What We Can Learn From WeWork's Astronomical Rise And Almost-Fall
As far as unicorn start-up stories come and go, co-working spaces giant WeWork‘s is a spectacular one marked by aggressive growth, heavy losses – and, most recently, an exorbitant, last-ditch attempt to salvage the flailing company.
That attempt comes courtesy of major investor and Japanese telcom conglomerate SoftBank, in a bailout valued at some US$9.5 billion.
The surprise move – announced on 23 Oct, 2019 – seems a staggering sum, but not when you consider that the co-working company was valued at US$47 billion just earlier this year.
Whether you’re a start-up or enterprise company looking into growth plans, WeWork’s is a classic case study in what not to do. While only time will reveal whether the co-working company can be saved, these are some lessons we’ve gleaned from its almost-fall.
A Founder’s Outsize Power Could Ultimately Hurt The Company
When ousted co-founder Adam Neumann voluntarily stepped down as CEO in September this year, it foreshadowed his inevitable buyout from SoftBank – only WeWork’s biggest investor. His severance package, however, came at a stratospheric cost of almost US$1.7billion.
The sum includes a US$185 million consulting fee, and a US$500 million credit line for fees owed to JP Morgan Chase. (Incidentally, JP Morgan lost to SoftBank in its bailout proposal for WeWork.)
A consulting fee is unusual in itself for an ousted CEO – but the nail in the coffin, really, is the practically unfettered power Neumann held over the company.
Misbehaving CEOs vs Disruptive Ideas
Neumann ensured he would maintain a majority stake in WeWork by granting himself 20 votes per share, as well as the power to choose the board of directors. This was later adjusted to 10 votes per share, following public and investor backlash.
At the point of his ousting, the former CEO’s stake had been reduced to three votes per share.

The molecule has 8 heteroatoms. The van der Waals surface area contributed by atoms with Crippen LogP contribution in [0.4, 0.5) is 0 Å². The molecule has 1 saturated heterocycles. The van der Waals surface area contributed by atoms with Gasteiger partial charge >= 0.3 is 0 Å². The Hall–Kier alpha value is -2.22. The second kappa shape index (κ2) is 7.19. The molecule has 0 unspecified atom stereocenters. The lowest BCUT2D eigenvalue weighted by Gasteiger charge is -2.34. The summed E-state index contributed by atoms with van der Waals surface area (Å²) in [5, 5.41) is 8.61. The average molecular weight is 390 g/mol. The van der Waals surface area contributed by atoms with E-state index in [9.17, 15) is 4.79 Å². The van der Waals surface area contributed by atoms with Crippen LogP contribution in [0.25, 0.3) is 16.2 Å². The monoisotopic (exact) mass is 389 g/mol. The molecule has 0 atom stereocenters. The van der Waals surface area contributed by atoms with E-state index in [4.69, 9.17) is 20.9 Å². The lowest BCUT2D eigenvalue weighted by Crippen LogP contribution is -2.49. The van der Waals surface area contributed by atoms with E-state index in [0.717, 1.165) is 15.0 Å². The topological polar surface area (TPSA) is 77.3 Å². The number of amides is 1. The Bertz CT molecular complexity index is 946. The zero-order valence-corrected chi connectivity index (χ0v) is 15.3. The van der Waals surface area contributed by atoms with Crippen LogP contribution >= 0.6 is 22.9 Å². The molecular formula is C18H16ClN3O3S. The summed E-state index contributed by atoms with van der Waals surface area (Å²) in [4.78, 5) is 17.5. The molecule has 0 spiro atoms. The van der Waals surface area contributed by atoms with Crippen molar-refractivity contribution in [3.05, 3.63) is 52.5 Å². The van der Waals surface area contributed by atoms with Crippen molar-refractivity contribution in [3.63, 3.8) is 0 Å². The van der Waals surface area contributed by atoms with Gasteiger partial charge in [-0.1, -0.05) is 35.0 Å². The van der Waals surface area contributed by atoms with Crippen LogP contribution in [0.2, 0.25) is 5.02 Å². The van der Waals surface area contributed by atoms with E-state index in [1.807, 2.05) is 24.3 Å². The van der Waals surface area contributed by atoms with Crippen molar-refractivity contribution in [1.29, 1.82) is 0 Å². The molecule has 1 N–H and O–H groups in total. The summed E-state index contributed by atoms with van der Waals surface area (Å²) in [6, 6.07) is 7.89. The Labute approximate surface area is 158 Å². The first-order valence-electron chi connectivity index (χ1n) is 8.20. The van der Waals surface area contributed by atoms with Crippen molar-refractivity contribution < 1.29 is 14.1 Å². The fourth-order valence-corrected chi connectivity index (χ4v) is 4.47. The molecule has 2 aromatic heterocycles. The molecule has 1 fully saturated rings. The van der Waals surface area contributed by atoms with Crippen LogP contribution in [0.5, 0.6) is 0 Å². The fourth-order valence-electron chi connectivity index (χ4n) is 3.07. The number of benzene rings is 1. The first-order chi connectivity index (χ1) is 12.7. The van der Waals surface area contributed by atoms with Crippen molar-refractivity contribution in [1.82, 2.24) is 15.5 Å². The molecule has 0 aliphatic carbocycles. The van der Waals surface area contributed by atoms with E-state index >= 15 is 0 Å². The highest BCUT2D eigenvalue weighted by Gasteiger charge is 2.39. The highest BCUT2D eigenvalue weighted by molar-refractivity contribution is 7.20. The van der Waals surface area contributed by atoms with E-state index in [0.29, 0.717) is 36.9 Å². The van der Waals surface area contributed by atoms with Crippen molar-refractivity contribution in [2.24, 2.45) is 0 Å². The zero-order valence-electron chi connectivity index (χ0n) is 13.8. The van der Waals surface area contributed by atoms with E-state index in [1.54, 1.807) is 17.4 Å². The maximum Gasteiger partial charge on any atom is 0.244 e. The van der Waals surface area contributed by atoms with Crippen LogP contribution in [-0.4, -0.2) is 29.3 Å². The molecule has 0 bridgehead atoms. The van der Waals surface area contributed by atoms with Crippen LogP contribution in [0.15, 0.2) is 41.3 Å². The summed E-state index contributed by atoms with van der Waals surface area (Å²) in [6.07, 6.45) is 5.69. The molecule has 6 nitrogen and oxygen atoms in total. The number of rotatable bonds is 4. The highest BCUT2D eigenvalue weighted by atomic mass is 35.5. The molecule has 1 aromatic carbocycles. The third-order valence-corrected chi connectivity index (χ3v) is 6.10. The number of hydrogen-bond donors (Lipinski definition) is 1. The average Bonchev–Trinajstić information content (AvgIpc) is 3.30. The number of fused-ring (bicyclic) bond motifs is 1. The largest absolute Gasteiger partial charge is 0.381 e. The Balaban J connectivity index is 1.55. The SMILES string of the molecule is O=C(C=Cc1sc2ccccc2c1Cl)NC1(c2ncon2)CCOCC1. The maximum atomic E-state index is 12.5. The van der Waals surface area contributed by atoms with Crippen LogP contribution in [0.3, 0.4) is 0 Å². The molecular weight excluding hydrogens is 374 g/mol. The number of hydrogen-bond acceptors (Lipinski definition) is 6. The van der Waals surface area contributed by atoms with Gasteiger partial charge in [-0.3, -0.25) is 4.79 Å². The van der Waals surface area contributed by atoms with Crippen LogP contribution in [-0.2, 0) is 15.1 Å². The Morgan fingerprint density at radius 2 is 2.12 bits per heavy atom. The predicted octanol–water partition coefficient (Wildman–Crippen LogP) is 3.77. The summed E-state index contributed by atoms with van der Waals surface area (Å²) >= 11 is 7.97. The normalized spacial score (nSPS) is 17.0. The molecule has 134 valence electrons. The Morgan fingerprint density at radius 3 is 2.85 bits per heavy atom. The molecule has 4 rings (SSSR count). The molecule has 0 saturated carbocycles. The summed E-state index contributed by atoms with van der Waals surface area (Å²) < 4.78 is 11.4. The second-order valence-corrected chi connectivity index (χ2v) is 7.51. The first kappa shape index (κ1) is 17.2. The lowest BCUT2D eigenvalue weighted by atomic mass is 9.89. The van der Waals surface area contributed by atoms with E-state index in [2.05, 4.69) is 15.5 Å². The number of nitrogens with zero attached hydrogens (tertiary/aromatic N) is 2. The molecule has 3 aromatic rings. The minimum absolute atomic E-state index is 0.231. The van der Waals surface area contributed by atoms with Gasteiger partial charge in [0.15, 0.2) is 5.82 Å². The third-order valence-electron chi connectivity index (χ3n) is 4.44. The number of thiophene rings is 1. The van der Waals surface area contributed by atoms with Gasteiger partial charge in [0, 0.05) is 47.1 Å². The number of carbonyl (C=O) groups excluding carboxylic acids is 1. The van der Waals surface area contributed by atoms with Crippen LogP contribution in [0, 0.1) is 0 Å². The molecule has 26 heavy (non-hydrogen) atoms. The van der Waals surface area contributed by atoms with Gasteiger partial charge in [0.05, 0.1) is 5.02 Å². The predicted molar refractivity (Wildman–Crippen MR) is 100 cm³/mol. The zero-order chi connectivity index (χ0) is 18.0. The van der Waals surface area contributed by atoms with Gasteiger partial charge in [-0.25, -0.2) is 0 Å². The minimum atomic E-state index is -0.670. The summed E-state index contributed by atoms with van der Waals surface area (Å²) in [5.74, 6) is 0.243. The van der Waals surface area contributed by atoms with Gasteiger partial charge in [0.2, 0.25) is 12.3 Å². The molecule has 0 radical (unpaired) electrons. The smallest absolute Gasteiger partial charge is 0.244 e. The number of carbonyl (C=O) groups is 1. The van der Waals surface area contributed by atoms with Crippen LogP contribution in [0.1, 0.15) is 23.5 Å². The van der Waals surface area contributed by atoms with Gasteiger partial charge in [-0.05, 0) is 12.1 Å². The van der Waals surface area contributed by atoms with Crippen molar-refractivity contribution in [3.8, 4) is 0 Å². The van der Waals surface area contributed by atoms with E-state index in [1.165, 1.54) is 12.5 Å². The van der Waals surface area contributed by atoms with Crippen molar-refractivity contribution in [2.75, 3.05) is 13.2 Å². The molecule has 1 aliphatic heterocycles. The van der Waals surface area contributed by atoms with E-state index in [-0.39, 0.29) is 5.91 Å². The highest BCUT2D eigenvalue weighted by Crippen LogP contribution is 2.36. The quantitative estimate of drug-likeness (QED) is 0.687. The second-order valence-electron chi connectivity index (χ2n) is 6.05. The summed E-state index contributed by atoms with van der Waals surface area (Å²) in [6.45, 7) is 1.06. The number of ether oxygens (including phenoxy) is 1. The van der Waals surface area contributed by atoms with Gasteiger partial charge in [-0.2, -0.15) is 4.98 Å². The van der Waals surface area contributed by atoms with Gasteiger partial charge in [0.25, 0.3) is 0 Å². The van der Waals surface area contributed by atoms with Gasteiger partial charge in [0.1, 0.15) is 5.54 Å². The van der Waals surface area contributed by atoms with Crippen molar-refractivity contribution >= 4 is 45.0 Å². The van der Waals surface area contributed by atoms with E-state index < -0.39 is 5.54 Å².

Only in cases of disability or his death, then, would the multi-class stock structure be amended to a one-share, one-vote ratio.
Dual-class shares aren’t new; Google and Facebook boast the same structure, a move that’s designed to protect a company’s long-term growth. Yet it’s so far proven to have backfired, not least in WeWork’s case.
In August 2019, the co-sharing giant filed for its initial public offering and, along with it, paperwork that revealed WeWork had been made a net loss of $1.6 billion in 2018 alone. In 2016 and 2017, its losses stood at US$429 million and US$890 million respectively.
In a strange move, however, Neumann purportedly cashed out some US$700 million in loans and stock sales prior to the company’s IPO.
It’s also imperative to mention at this point that Neumann’s abuse of power included engaging in practices that may not have been in the interest of WeWork’s growth.
These included purchasing property, then leasing these spaces to WeWork for his benefit. Additionally, he paid more than US$650,000 on property taxes for various properties across the US.
The idea of granting an excess of power to CEOs, co-founders and chairmen is a worrying trend among giant tech start-ups – one that often backfires, given regular shareholders are granted virtually no say in company decisions.
In fact, the only real winner amidst the multibillion-dollar mess is Adam Neumann, whose charisma and position of privilege ensured he’d mostly escape unscathed under all circumstances. Essentially, he technically could have been voted out of power – but his majority stake in WeWork meant Neumann could overrule that by replacing the board entirely.
In the face of increasing pressure from investors, though, Neumann eventually bowed to pressure by resigning.
It’s clear now that supervoting rights and expensive buyouts could ultimately impede a company’s growth. Ensuring power isn’t contained in the hands of several (or one person) is a controversial idea, but if the WeWork debacle is any indication, a company’s corporate structure clearly matters to investors and the public.
That comes in addition to transparency, which WeWork lacked.
As one of the most closely-watched companies, revealing its financial results caused its value to plummet.